One of the touted benefits of shutting down analog TV broadcasts in favor of digital broadcasts (which occurred in the United States in 2009) was that large portions of radio spectrum would be freed up for other uses. In particular, these so called white spaces on the spectrum chart were intended to be used for broadband data connections, ushering in a new era of “super Wi-Fi” services, the first of which will finally come to market later this month.
Just before Christmas, the FCC announced that it had approved the Agility White Space Radio system from Koos Technical Services, which is targeted towards broadband service providers or industrial customers. Capable of handling IP-based traffic at data rates that range from 1.5 to 3.1 megabytes per second, the new radio is limited to fixed-point installations and has approval for operation only in Wilmington, North Carolina, but nationwide expansion is expected.
The reason for the limited area of operation, and relatively slow roll-out of white spaces devices in general, is because, unlike with Wi-Fi, where an operating band at 2.4 GHz was universally available to all devices, the exact frequencies available to white space devices varies depending on location. This is because the frequencies allocated to the original analog television broadcasts were varied regionally, in order to minimize interference between geographically neighboring TV stations. Consequently, white space devices must consult a database system that tells them what frequencies they can use in a given location. The first such database was also approved in tandem with the Koos radio, operated by Spectrum Bridge.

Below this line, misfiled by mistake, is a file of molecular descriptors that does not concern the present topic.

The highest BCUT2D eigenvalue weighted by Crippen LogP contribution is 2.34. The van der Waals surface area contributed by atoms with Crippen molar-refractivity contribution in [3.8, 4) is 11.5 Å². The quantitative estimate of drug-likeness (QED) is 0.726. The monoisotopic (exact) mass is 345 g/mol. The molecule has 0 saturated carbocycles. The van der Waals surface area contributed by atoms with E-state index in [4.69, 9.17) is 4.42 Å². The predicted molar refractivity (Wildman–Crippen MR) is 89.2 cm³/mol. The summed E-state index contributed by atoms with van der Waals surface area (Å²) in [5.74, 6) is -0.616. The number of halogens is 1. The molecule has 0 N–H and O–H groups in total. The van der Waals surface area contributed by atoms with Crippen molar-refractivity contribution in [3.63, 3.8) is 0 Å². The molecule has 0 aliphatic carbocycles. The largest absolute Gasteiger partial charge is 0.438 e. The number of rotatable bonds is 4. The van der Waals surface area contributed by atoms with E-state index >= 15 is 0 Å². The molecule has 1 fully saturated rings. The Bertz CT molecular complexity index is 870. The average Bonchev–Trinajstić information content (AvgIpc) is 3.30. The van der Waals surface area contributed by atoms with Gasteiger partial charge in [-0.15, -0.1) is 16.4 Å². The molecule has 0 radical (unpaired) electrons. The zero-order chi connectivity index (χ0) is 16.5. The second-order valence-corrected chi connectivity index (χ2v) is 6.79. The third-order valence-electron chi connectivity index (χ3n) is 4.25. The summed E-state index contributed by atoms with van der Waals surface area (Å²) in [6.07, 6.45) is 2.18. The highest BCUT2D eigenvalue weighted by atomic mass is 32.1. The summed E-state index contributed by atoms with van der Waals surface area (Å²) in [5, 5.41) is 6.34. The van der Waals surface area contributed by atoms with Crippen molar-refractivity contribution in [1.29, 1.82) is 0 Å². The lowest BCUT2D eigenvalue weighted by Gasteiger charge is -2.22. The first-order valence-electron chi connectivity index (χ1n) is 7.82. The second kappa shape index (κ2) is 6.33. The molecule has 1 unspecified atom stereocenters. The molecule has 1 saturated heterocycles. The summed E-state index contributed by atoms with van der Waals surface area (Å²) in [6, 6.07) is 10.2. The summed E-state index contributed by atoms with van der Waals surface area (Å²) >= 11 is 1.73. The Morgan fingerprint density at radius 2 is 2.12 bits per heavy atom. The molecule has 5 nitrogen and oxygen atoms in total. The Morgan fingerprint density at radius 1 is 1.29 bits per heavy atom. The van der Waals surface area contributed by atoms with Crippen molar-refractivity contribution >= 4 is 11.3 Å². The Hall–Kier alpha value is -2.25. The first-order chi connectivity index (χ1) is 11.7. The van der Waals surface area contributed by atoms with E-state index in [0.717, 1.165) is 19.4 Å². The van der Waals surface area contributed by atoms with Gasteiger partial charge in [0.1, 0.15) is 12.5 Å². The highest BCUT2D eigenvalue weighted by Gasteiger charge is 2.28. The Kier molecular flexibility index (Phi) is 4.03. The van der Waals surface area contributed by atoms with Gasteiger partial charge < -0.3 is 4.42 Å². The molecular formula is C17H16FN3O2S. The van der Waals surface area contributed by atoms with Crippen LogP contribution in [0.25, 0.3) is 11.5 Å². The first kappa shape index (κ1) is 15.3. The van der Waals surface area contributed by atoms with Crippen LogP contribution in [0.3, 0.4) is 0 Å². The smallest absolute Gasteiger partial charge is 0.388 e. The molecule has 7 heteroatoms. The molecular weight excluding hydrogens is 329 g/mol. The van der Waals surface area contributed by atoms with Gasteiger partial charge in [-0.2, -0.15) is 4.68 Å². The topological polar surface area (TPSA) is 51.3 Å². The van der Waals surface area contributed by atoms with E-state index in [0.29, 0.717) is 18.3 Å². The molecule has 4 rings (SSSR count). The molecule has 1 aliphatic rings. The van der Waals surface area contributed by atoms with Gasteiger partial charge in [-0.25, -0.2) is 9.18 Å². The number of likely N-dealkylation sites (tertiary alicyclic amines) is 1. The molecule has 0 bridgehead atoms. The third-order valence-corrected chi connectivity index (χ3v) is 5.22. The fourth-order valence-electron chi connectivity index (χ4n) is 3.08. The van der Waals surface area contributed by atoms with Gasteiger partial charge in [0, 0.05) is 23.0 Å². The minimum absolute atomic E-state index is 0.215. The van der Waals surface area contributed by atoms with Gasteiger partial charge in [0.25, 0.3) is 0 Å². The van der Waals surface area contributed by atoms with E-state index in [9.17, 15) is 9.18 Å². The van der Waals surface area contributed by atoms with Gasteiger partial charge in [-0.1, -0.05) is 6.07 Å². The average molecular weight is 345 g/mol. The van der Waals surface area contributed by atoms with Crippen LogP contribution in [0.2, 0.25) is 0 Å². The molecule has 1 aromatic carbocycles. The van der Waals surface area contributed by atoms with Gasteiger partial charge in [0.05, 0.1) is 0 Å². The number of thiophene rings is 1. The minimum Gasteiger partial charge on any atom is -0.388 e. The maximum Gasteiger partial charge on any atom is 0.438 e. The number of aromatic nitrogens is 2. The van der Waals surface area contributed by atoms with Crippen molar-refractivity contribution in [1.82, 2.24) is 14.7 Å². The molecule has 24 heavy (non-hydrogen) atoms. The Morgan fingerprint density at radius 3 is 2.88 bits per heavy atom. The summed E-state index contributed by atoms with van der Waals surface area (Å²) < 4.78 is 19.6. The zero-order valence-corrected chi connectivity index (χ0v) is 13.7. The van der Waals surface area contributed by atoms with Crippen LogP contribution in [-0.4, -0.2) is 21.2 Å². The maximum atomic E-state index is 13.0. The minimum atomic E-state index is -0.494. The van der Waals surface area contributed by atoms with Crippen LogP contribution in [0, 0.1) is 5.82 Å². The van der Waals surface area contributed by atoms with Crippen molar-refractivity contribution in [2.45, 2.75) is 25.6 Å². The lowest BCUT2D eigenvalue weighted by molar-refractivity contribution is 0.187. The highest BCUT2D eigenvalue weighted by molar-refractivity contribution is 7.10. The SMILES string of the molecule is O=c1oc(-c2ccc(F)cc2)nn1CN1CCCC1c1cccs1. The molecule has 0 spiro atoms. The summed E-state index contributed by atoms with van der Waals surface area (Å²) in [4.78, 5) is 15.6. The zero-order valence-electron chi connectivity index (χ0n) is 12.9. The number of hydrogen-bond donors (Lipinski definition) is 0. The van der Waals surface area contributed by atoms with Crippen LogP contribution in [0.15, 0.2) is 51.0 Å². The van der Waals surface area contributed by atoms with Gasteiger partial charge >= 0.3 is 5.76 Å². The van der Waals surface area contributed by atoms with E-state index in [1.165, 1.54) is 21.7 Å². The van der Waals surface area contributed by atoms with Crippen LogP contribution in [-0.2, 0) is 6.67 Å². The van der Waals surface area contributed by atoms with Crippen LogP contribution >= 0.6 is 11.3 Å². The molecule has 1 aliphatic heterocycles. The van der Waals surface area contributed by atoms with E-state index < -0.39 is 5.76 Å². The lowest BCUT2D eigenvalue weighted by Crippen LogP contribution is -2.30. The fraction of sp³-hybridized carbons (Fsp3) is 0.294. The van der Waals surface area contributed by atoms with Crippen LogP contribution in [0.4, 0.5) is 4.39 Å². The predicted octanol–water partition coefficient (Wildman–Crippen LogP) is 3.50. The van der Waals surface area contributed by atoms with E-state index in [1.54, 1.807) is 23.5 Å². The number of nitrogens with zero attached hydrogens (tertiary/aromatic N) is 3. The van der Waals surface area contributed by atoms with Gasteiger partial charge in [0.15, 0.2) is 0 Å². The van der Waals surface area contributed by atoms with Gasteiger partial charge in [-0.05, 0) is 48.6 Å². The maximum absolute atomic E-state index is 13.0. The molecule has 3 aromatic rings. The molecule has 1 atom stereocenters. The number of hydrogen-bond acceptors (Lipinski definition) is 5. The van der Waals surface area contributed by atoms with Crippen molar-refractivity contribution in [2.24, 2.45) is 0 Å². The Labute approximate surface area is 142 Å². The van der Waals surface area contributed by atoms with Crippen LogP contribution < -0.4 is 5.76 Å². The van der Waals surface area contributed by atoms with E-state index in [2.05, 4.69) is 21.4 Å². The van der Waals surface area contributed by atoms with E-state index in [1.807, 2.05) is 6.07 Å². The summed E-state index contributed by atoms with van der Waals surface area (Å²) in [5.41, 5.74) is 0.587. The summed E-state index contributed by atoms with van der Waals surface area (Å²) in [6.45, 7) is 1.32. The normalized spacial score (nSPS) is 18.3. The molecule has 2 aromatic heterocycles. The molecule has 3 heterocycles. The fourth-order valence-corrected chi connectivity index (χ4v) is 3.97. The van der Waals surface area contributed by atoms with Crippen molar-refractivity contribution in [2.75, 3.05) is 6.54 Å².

Spectrum Bridge was a key player in early trials of white spaces networks, and with the FCC approval can now begin charging for access to its database. Use of the database should allow many other communications equipment manufacturers to gain FCC approval, and finally bring about the long-promised explosion in white spaces services and products.
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